Desktop Video Conferencing The next step up is desktop video conferencing. Generally, hardware (i.e. camera and potentially a microphone and speakers) and software are added to a desktop computer or sometimes a laptop. The software operates the camera in conjunction with speakers. It also facilitates the Internet or broadband connection for two-way communication. The sweet spot for this type of solution is usually within the confines of an office or cubical for use by one person…although two or three others could potentially squeeze in. This could be used with web conferencing or in a point-to-point video conference where the video conference is directly connected with another location. Costs can vary, but are usually less than $300, depending on the camera and software features.
Set-top Video Conferencing Set-top video conferencing systems have all of the hardware components required to initiate a video conference in a portable box that sits on top of a monitor. More often than not, video conferencing sessions using these types of systems will be connected directly with other video conferencing systems of similar or more advanced capabilities. Usually, the system is on a cart that can be wheeled around from room to room – with the rooms often being small conference rooms or huddle rooms. The camera, microphone and speakers are designed to allow a small group of people to comfortably see and hear as well as be seen and heard. Pricing may range from $3,000 up to $20,000 (or so) depending on the video quality and acoustic capability of the unit.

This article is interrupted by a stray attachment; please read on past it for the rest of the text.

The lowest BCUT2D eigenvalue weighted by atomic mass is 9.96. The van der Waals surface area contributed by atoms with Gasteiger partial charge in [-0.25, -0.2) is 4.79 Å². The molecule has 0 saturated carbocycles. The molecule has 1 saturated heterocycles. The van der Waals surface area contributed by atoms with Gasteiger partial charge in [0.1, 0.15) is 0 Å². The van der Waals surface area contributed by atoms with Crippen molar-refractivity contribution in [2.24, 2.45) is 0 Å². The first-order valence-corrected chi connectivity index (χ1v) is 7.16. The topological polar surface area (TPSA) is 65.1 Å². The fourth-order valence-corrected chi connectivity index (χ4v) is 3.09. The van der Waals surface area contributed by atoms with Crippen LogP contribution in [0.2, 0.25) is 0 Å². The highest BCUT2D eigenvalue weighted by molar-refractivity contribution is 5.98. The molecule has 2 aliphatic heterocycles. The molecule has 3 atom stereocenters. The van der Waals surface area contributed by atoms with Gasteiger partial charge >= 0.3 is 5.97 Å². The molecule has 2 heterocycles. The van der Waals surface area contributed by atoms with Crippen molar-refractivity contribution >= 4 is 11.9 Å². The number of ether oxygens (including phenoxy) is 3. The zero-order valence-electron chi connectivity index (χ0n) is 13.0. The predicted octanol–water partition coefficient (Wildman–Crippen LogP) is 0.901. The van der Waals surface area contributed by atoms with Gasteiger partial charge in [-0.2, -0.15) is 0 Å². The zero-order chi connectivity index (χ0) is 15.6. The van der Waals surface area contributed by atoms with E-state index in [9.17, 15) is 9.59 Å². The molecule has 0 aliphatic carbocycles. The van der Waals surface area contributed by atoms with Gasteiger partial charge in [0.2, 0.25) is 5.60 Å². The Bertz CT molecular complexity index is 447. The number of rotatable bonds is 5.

Room-based Video Conferencing Room-based video conferencing will have a room dedicated to video conferencing, such as a boardroom or conference room. The room is ideally soundproof and acoustically tweaked to minimize echoes and other issues such as droning ventilation sounds. System design and integration can vary dramatically – from having hardware in the middle of the room for easy access and using fixed monitors/screens, to having virtually everything (including monitors, projects, screens etc.) concealed with remote control access. In the case of the latter, microphones and speakers can be strategically placed in the ceiling throughout the room to facilitate very natural conversations. It is not unusual for these types of system integrations to cost in the neighborhood of $100,000.